Zach Meyer

Deborah Solomon
A well-known art critic and former columnist for The New York Times Magazine, Solomon has written a pair of biographies of influential American artists, Jackson Pollock and Joseph Cornell. For her latest, American Mirror: The Life and Art of Norman Rockwell—which comes out next month and is excerpted on our site—Solomon chose a figure long overlooked by the art world. “Popular illustrators were written off as nonentities in my art history classes,” she says. “But Rockwell’s work proves that it’s possible for them to produce magazine covers that have the mystery and staying power of high art.” 

Sally Jenkins
In untangling the knotty history of Old Glory, Jenkins found that “people saw—and still see—the American flag as more than a piece of fabric,” she says. “It’s a symbol of our values, and of toughness.” Jenkins, a writer for the Washington Post and the author of nine books, is at work on a biography of Charles Sumner.

Grant Delin
To illustrate “Mole Hunt,” about the FBI’s mission to ferret out a double agent, Delin had to put himself in the minds of the agents on the case. “They didn’t even know what the mole looked like,” the New York-based photographer says, “so I tried to picture what they would have been imagining as they hunted him down.”

Joshua Hammer
L’Étranger was one of the first French novels I ever read, when I was 15, and it really resonated with me,” says Hammer, of the seminal work of Albert Camus. “When I realized his 100th birthday was coming up, I saw it as a chance to reacquaint myself with him.” The author of three books of nonfiction, Hammer lives in Berlin.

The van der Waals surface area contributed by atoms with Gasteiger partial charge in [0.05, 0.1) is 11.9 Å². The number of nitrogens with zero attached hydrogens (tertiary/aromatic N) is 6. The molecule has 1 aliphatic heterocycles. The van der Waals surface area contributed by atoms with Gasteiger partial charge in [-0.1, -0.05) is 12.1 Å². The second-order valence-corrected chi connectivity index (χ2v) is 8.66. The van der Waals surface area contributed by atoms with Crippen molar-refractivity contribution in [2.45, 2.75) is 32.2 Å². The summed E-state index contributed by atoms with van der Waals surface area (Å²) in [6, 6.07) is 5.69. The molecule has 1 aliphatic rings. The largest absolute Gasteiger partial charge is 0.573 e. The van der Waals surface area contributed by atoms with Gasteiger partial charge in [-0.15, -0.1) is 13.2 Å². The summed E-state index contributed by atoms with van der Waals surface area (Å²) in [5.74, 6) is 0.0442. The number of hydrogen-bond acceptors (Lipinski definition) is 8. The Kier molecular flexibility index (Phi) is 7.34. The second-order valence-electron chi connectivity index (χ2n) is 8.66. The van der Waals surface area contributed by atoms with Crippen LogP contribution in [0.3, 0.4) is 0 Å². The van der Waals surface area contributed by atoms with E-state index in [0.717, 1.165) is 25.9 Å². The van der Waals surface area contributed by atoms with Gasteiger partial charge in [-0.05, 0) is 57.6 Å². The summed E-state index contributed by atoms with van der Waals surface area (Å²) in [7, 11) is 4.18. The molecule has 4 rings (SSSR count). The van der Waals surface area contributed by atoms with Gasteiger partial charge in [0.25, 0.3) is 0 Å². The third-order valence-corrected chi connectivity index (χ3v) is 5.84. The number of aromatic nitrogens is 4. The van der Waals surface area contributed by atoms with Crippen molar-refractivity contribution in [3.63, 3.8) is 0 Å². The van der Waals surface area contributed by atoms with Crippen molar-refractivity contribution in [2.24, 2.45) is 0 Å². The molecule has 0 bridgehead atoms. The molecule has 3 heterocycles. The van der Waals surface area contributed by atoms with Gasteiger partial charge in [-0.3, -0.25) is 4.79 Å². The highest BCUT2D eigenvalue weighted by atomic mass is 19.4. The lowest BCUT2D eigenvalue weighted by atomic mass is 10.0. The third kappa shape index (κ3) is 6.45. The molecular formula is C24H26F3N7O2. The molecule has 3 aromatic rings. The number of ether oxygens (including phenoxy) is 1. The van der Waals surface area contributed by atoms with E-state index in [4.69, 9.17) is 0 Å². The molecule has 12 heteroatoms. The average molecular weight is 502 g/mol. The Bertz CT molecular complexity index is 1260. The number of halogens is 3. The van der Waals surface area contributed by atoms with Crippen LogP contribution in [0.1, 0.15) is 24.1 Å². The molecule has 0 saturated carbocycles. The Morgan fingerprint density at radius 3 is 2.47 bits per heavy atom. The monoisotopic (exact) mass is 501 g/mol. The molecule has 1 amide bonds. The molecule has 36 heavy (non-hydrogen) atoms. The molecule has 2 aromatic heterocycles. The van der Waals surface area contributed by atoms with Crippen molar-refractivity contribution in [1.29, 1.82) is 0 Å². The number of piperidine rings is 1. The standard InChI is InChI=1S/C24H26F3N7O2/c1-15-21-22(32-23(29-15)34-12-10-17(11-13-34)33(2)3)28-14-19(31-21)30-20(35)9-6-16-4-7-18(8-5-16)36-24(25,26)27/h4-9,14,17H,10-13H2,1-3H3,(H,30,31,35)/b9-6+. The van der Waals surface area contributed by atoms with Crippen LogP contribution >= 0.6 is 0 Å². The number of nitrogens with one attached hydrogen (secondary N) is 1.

David Wise
Considered “America’s premier writer on espionage” by the Washington Post, Wise is the author of 13 books on intelligence work. When he got wind of the untold story of the FBI’s first-ever “Mole Hunt,” he could tell just from the bureau’s reaction that he’d uncovered something big. “Even after 30 years, they’re still extraordinarily sensitive about it,” he says. “They not only declined to comment, but refused to even acknowledge that there was such a case.”

Linda Bierds
Bierds’ poems, including “Secure Speech Cipher System,” are often inspired by scientific topics. “I have no scientific training at all, but I’ve been fascinated by it for years,” she says. “As the Nobel Prize-winning scientist Roald Hoffmann once said, ‘We—scientist and poet—both want to understand the beautiful and terrible universe within and around us.’” Bierds, a recipient of a MacArthur Fellowship “genius” grant, will publish her eighth book, Roget’s Illusion, in March.

Tim O’Brien
An illustrator and portrait painter, O’Brien last graced the cover of Smithsonian for the 2012 Food issue. For this month’s cover, O’Brien got to imitate one of his longtime artistic heroes. “I’m often asked to replicate a well-known artist’s work with a twist,” he says. “Of course, Rockwell’s original is masterful, so it’s hard to measure up.”